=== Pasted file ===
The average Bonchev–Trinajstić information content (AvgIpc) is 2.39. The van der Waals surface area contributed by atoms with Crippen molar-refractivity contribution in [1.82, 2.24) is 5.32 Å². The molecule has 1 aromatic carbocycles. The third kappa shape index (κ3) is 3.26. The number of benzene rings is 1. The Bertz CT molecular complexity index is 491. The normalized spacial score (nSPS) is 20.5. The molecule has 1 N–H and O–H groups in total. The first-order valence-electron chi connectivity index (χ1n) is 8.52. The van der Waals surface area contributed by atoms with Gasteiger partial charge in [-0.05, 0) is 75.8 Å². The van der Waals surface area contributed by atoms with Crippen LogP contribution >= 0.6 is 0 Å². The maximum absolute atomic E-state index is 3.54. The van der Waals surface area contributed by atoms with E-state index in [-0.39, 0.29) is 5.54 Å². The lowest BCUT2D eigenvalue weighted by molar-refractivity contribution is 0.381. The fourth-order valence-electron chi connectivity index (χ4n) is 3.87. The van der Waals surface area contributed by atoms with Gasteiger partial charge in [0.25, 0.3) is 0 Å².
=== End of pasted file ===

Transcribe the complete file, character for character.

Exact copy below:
The average Bonchev–Trinajstić information content (AvgIpc) is 2.39. The van der Waals surface area contributed by atoms with Crippen molar-refractivity contribution in [1.82, 2.24) is 5.32 Å². The molecule has 1 aromatic carbocycles. The third kappa shape index (κ3) is 3.26. The number of benzene rings is 1. The Bertz CT molecular complexity index is 491. The normalized spacial score (nSPS) is 20.5. The molecule has 1 N–H and O–H groups in total. The first-order valence-electron chi connectivity index (χ1n) is 8.52. The van der Waals surface area contributed by atoms with Gasteiger partial charge in [-0.05, 0) is 75.8 Å². The van der Waals surface area contributed by atoms with Crippen LogP contribution >= 0.6 is 0 Å². The maximum absolute atomic E-state index is 3.54. The van der Waals surface area contributed by atoms with E-state index in [-0.39, 0.29) is 5.54 Å². The lowest BCUT2D eigenvalue weighted by molar-refractivity contribution is 0.381. The fourth-order valence-electron chi connectivity index (χ4n) is 3.87. The van der Waals surface area contributed by atoms with Gasteiger partial charge in [0.25, 0.3) is 0 Å².